A Wizard's Guide To Defensive Baking by T. Kingfisher
“I haven’t seen a lot of dead bodies in my life—I’m only fourteen, and baking’s not exactly a high-mortality profession—but the red stuff oozing out from under her head definitely wasn’t raspberry filling.”
“The gingerbread man began to dance a very respectable hornpipe. Don’t ask me where the cookies get the dances they do—this batch had been doing hornpipes. The last batch did waltzes, and the one before that had performed a decidedly lewd little number that had even made Aunt Tabitha blush. A little too much spice in those, I think. We had to add a lot of vanilla to settle them down.”
“It is nearly impossible to be sad when eating a blueberry muffin. I’m pretty sure that’s a scientific fact.”
Light and whimsical, yet dark and funny at the same time, T. Kingfisher’s A Wizard’s Guide to Defensive Baking plays to some familiar tropes but manages to entertain nonetheless thanks to its unique storytelling. The book’s main character, Mona, is a baker’s assistant, but she’s also a wizard with the power to manipulate dough. That may not sound all that useful, something which Mona repeatedly reminds us throughout the narrative (“As wizards go, I’m pretty much the bottom of the barrel.”), yet it is Mona who must wield her powers at the very end to save her entire city from certain doom.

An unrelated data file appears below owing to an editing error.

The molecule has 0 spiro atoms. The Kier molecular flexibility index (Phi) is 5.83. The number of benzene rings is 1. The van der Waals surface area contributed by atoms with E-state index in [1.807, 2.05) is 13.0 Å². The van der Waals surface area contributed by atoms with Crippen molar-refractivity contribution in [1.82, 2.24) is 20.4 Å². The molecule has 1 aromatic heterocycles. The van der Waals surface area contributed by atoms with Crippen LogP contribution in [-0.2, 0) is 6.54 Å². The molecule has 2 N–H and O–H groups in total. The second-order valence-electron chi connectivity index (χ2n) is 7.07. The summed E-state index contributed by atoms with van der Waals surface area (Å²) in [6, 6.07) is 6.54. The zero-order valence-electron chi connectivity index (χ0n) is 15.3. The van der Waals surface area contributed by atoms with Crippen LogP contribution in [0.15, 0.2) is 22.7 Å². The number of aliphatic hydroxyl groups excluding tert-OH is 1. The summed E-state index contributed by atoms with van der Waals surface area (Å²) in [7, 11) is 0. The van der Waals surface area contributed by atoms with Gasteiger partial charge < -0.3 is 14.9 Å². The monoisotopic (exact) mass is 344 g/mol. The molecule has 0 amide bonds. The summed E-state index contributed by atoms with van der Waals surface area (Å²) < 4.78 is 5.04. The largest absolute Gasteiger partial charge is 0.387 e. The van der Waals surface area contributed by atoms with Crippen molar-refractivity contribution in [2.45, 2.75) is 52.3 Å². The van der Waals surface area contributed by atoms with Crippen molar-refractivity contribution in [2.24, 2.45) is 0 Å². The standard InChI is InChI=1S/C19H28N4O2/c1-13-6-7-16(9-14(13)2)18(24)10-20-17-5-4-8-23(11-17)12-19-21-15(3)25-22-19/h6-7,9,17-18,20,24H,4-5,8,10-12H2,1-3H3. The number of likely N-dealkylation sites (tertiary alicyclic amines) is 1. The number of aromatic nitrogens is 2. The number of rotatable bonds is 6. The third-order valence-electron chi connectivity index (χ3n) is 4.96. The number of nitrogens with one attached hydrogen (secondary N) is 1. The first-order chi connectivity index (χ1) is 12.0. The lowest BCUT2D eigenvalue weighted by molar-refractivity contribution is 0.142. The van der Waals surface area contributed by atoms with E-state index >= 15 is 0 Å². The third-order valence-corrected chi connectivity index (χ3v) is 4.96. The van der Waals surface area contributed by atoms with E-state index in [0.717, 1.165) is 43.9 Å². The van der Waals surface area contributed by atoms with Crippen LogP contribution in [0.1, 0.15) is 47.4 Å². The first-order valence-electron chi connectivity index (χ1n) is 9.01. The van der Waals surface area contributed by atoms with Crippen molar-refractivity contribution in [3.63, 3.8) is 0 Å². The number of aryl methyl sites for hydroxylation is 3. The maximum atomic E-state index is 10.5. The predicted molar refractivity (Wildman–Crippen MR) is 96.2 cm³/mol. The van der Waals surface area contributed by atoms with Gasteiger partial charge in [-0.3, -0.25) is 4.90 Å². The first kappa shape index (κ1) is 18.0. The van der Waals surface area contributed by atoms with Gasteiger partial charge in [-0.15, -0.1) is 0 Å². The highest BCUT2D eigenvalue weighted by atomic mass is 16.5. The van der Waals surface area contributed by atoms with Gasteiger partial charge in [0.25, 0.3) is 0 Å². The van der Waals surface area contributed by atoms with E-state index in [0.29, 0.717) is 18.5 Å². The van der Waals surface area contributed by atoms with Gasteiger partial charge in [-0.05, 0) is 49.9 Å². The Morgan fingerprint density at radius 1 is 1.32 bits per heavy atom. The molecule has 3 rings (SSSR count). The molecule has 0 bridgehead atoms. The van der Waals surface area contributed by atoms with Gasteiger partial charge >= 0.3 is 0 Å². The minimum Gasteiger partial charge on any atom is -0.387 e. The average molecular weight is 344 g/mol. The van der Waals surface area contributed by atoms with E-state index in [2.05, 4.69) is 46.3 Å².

The story opens with a murder which Mona discovers on the floor of her very own bakery in the early morning hours as she is stoking the oven fires for the morning’s work. The victim, Mona discovers, was a wizard, and she isn’t the first to either turn up dead or go missing. Not soon thereafter, Mona finds her own life in danger, and so she flees the bakery to not only save herself but also to unravel the mystery of the missing wizards in the process.
Mona is a young lady with a wry sense of humor and a bit of a self-esteem issue (what young person of thirteen or so doesn’t suffer from this?). Yet she’s stronger than she thinks. While eluding a killer, she forms alliances with wielders of death magic, scullions adept at thievery, and even the royalty of the city, all in an effort to thwart an even greater enemy who threatens the lives of everyone Mona loves. Throughout the course of the story, Mona is asked to step up; she acknowledges each request with a healthy dose of sarcasm and doubt, but always meets the challenge head-on and never lets her friends—or herself—down.
A Wizard’s Guide to Defensive Baking is a relatively short, fast read which never takes itself too seriously. While there are moments of suspense, intrigue, anguish, and self-sacrifice, for the most part, A Wizard’s Guide is just plain fun. It may just be exactly the kind of lightheartedness we all need a little of right now.
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